By Steve Hubrecht

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The three large wildfires in the Columbia Valley are still burning, but they have been contained as much as possible over the past month by wildland firefighting crews. 

In a gesture of gratitude and appreciation, the community of Fairmont Hot Springs spent three weeks feeding the firefighters who were shuttling into and out of the Fairmont Airport in helicopters.

“As a community, people just wanted to help out,” Fairmont resident Lynda Devenish told the Pioneer. “We just saw the helicopters and fuel trucks coming and going all day. There were 12 to 15 helicopters, each with a crew of five or six firefighters and they were busy all the time. So people started taking cakes or drinks or something to the airport.”

Devenish is president of the Fairmont and District Lions Club and a member of the Mountainside Ladies Golf Club. She has plenty of contacts through the Fairmont community, and, after being approached by airport volunteer AnnMarie Jackson Deagnon, she put those contacts to good use in making the effort to feed the firefighters a bit more coordinated.

“We just made it a bit more organized, rather than having everybody doing their own thing. Without that, you might have too much food for them to eat one day, then not enough the next,” said Devenish, adding that once the initiative got going, it ran fairly smoothly, with 35 people combining to donate snacks for morning coffee break, bagged lunches, and dinner in the evenings.

Fairmont residents, Fairmont restaurants, the Fairmont and District Lions Club, Mountainside and Riverside Golf Clubs, the Fairmont Community Association, other Fairmont businesses, the Columbia Valley Airport Society and even some Radium Hot Springs residents all contributed to the effort, which began on Aug. 1 and ran until most of the helicopter crews departed for the Okanagan and Lillooet regions on Aug. 21.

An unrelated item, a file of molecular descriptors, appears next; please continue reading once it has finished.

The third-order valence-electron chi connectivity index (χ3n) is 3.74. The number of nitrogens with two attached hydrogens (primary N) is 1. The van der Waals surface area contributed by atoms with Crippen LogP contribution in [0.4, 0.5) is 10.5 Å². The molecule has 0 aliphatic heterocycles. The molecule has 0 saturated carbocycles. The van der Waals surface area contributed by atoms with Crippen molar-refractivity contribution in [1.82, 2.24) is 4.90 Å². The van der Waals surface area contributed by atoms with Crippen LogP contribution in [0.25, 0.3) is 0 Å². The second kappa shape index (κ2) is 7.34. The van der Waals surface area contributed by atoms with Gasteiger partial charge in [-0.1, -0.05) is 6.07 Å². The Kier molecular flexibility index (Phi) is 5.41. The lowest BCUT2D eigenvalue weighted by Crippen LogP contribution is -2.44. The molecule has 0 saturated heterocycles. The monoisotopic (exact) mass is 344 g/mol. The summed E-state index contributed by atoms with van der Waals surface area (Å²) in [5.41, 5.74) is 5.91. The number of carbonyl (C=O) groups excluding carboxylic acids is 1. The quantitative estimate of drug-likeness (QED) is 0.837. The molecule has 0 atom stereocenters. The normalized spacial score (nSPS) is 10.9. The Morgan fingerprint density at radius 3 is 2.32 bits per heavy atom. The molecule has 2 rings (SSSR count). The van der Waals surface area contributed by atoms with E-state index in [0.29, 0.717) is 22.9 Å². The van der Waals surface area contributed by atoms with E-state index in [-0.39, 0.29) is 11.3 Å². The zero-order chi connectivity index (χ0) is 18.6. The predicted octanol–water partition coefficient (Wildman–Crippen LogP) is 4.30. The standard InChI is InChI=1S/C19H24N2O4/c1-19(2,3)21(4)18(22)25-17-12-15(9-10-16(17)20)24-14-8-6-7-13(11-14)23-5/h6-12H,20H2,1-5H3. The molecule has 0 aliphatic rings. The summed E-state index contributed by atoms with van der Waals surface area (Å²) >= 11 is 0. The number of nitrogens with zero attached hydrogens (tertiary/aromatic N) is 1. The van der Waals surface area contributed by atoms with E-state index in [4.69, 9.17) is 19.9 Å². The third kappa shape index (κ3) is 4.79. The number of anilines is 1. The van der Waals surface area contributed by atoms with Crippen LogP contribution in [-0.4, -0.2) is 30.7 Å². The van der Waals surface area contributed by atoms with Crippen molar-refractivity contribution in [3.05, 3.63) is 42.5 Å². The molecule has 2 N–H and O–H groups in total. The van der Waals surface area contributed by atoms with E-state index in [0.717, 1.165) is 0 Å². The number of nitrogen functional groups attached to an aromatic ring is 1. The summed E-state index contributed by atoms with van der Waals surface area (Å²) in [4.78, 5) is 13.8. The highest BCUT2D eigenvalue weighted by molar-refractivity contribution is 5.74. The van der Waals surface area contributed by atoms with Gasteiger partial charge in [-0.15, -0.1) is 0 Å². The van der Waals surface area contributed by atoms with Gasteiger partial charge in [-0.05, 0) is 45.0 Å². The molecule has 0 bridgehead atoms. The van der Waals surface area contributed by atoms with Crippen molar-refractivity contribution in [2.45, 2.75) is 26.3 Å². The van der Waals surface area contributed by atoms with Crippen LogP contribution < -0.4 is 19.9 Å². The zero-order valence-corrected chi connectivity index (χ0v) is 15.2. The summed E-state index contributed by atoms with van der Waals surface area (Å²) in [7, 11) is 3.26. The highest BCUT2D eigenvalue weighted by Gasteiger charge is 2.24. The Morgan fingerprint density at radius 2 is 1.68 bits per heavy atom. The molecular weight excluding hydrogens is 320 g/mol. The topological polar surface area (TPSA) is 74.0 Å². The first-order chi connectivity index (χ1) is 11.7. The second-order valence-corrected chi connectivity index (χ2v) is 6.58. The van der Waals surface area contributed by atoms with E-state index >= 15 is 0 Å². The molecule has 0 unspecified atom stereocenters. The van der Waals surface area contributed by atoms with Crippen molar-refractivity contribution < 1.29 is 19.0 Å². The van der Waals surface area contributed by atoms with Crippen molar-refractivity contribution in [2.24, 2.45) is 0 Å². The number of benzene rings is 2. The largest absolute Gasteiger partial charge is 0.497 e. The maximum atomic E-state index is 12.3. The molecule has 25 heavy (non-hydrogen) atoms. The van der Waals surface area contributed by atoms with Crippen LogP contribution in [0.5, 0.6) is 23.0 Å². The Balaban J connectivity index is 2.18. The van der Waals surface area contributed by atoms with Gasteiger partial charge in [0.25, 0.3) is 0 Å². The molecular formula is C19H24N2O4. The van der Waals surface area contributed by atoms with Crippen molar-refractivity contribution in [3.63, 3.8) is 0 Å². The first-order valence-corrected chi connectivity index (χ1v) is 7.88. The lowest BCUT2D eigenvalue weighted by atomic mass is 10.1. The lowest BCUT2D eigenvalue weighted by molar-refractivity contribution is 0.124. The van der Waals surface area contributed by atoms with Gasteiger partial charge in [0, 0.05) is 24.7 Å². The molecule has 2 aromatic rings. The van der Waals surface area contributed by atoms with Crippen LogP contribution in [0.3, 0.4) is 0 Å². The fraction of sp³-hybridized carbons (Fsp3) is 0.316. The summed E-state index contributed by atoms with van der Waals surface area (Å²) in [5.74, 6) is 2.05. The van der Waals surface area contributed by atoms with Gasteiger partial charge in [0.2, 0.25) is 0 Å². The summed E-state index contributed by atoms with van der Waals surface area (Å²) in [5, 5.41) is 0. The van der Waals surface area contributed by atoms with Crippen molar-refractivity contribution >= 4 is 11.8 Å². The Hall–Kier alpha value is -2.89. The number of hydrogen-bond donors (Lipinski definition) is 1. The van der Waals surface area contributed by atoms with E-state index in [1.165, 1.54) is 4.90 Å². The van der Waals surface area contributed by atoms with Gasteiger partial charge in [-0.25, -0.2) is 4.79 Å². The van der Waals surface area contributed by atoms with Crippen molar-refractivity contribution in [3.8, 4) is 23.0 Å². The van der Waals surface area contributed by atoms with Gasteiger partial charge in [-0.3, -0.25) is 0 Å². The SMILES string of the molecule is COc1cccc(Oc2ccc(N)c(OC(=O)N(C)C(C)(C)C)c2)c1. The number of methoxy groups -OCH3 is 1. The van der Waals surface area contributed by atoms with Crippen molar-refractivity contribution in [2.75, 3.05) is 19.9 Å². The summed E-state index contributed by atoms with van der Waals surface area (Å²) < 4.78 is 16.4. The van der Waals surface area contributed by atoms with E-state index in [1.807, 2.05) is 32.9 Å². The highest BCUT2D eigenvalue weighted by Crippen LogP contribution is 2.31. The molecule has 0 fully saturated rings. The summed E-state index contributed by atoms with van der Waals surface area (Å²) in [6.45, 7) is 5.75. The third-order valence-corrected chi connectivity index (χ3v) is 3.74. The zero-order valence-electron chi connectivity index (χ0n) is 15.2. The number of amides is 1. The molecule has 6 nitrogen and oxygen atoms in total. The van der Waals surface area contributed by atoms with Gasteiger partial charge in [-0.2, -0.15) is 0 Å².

“They (the firefighters) are at work at 8:30 a.m. and they’re not done until 9 p.m. at night. So where do they go to eat? We’re a small town, we don’t have many restaurants, and the restaurants we do have usually aren’t open that late,” said Devenish. “We have three big fires around us, and these firefighters helped bring them under control. It was our way of saying ‘thank you’.”

As things slowed down at Fairmont Hot Springs Airport, the Columbia Valley Airport Society held a barbecue for the remaining helicopter crews. “One of the remaining pilots got up and said ‘we’ve never been treated like this’. He sounded very emotional. It was nice. I’m glad they know how much we appreciate them,” said Devenish.

Last week, on Tuesday, Aug. 22, Panorama Mountain Resort hosted an appreciation event for the ground crew firefighters working on the Horsethief Creek wildfire, a group from B.C. Wildfire Service, the Panorama Volunteer Fire Department, and 40 members of the Serpiente Amarilla (Yellow Snake) — a crew of forest fire experts from Mexico working on the Horsethief Complex fires.

Panorama media and customer relationship manager Clarissa Amaro explained that the firefighters were welcomed to the resort by a large group of homeowners, locals and staff who assembled outside the Great Hall. Panorama president and chief executive officer Steve Paccagnan gave a speech thanking the crews for their hard work before a barbecue lunch.

“Despite the rain, members of Serpiente Amarilla (then) headed up the Mile 1 chairlift for a quick sightseeing ride,” said Amaro.

Volunteers at Fairmont Hot Springs Airport made sure that firefighters were well nourished during the firefight.
(Photo submitted)